Al-Mansur Muhammad, Sultan of Egypt

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Al-Malik al-Mansur
Sultan of Egypt
Reign 17 March 1361 – 29 May 1363
Predecessor An-Nasir Hasan
Successor al-Ashraf Sha'ban
Born 1347/48
Died 1398 (age 53)
Burial Rawda Island
Full name
Al-Malik al-Mansur Salah ad-Din Muhammad ibn Hajji ibn Muhammad ibn Qalawun
House Qalawuni
Dynasty Bahri
Father Al-Muzaffar Hajji
Religion Islam

Al-Mansur Salah ad-Din Muhammad ibn Hajji ibn Muhammad ibn Qalawun (1347/48–1398), better known as al-Mansur Muhammad, was the Mamluk sultan in 1361–1363. He ruled in name only, with power held by the Mamluk magnates, particularly Yalbugha al-Umari, al-Mansur Muhammad's regent. The latter had al-Manur Muhammad's predecessor and uncle an-Nasir Hasan killed and al-Mansur Muhammad installed to replace him.


Al-Mansur Muhammad was the son of Sultan al-Muzaffar Hajji (r. 1346–1347).[1] Following the murder of his uncle, Sultan an-Nasir Hasan (r. 1354–1361), by Emir Yalbugha al-Umari in 1361, the latter and the other senior emirs or magnates selected al-Mansur Muhammad,[2] then an adolescent,[3] as an-Nasir Hasan's successor.[2] His kingmakers consisted of eight emirs, chief among whom were emirs Yalbugha and Taybugha al-Tawil.[2] Their decision to appoint al-Mansur Muhammad, a grandson Sultan an-Nasir Muhammad (r. 1310–1341), ended the tradition of installing sons of an-Nasir Muhammad as sultans.[2] They chose al-Mansur Muhammad instead of an-Nasir Muhammad's last surviving son, al-Amjad Husayn, because they believed al-Mansur Muhammad would be easier to control.[2] In the new order, Yalbugha was the most powerful of the senior emirs, although he ruled mostly in concert with Taybugha.[2]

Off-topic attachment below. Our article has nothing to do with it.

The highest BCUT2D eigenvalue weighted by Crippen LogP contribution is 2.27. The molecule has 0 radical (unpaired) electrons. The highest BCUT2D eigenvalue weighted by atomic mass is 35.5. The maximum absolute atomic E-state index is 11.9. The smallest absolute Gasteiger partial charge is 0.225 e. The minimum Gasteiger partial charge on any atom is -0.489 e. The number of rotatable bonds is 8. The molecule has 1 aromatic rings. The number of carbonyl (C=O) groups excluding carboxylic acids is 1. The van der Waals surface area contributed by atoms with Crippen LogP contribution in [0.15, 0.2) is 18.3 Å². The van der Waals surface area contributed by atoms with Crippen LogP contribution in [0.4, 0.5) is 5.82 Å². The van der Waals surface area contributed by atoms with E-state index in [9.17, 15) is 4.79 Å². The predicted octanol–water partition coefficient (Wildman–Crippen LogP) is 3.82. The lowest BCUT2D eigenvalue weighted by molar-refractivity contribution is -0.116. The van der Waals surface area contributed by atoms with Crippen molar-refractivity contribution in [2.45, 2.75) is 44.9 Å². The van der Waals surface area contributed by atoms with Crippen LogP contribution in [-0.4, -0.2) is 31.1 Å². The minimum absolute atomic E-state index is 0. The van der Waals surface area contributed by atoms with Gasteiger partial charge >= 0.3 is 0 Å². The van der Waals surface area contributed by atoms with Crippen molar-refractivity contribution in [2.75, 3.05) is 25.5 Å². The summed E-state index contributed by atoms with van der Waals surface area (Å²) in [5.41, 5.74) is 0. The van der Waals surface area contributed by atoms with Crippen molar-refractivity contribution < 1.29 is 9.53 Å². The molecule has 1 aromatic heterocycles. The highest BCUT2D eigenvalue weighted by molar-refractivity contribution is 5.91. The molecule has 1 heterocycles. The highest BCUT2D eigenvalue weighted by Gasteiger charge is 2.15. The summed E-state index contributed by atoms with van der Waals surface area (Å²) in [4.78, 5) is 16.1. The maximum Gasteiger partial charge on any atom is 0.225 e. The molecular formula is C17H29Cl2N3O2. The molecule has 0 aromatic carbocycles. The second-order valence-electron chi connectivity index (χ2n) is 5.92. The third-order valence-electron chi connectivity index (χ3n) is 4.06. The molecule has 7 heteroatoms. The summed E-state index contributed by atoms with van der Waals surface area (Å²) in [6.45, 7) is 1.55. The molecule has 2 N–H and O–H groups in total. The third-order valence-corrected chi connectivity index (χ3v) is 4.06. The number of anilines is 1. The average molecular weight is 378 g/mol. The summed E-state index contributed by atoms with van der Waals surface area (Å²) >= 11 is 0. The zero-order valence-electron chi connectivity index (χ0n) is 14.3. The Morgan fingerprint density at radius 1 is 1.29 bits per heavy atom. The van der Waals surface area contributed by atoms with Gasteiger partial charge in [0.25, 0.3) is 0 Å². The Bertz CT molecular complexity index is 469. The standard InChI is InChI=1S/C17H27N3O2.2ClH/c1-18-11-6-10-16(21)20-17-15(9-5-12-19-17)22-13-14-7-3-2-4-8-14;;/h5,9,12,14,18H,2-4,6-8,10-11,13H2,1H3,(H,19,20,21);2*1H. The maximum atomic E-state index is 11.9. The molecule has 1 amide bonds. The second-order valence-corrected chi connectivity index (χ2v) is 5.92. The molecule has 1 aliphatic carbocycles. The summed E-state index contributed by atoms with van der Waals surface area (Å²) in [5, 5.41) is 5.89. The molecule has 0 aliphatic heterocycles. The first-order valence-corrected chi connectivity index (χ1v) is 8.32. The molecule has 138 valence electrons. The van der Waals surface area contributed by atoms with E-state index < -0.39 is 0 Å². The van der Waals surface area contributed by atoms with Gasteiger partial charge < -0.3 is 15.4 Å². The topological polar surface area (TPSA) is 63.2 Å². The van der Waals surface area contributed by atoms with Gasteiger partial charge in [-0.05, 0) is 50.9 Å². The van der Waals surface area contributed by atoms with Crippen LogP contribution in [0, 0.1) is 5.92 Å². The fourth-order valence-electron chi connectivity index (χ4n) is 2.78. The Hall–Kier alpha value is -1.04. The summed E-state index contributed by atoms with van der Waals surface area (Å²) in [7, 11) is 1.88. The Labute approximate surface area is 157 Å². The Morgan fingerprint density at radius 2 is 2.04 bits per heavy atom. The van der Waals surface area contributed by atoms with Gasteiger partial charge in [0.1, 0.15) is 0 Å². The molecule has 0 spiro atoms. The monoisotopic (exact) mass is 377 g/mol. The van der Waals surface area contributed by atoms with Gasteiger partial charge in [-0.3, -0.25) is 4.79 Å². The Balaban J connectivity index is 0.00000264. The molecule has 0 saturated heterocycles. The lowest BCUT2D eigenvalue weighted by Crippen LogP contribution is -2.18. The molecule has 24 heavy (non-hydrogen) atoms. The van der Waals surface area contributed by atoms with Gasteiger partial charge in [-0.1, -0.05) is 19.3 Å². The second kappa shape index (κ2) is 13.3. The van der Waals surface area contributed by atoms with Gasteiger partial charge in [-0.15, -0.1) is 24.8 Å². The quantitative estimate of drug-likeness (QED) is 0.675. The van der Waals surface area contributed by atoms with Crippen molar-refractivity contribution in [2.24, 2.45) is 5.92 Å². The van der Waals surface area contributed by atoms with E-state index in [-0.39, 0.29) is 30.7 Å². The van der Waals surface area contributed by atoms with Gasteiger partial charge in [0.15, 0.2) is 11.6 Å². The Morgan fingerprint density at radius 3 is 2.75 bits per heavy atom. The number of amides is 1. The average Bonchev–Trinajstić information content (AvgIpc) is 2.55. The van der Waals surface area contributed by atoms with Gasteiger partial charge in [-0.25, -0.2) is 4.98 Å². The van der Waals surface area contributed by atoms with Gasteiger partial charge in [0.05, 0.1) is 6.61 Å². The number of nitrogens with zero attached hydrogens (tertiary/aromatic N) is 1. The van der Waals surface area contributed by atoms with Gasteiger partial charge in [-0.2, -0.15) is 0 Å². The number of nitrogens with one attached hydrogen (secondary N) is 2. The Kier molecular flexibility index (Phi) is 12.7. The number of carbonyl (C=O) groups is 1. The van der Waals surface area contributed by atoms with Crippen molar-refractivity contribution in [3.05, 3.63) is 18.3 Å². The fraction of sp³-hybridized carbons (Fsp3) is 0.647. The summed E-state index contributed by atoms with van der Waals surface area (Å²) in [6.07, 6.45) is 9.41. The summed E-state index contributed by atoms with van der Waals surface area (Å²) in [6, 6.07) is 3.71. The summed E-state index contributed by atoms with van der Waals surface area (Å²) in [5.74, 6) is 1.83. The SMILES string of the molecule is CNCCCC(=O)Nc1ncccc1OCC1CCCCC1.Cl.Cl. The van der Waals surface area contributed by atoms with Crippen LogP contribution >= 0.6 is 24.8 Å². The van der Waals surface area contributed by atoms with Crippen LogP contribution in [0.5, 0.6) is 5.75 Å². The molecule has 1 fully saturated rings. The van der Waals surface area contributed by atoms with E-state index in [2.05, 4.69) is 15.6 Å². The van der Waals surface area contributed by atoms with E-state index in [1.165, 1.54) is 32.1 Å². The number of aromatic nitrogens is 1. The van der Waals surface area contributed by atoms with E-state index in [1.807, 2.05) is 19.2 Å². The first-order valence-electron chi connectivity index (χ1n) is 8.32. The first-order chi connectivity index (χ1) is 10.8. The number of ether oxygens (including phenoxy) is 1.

In early 1363, Yalbugha and Taybugha had al-Mansur Muhammad deposed based on allegations of the sultan's illicit behavior.[3] They chose his cousin, al-Ashraf Sha'ban, the ten-year-old son of al-Amjad Husayn, as al-Mansur Muhammad's successor, in the belief that he would be easier to dominate.[3] Al-Mansur Muhammad died in 1398 and was buried in the mausoleum of his paternal grandmother (wife of al-Muzaffar Hajji) in Rawda Island.[4] He had ten children.[4]


  1. ^ Steenbergen, Jo Van (2006). Order Out of Chaos: Patronage, Conflict and Mamluk Socio-political Culture, 1341–1382. Brill. ISBN 9789004152618.
  2. ^ a b c d e f Steenbergen 2011, p. 434.
  3. ^ a b c Steenbergen 2011, p. 437.
  4. ^ a b Bauden, Frédéric. "The Qalawunids: A Pedigree" (PDF). University of Chicago. Retrieved 2016-02-25.


  • Steenbergen, Jo Van (September 2011). "The Amir Yalbughā al-Khāṣṣakī, the Qalāwūnid Sultanate, and the Cultural Matrix of Mamlūk Society: A Reassessment of Mamlūk Politics in the 1360s". Journal of the American Oriental Society. American Oriental Society. 131 (3): 423–443. JSTOR 41380710.
Regnal titles
Preceded by
An-Nasir Hasan
Mamluk Sultan
March 1361 – May 1363
Succeeded by
Al-Ashraf Sha'ban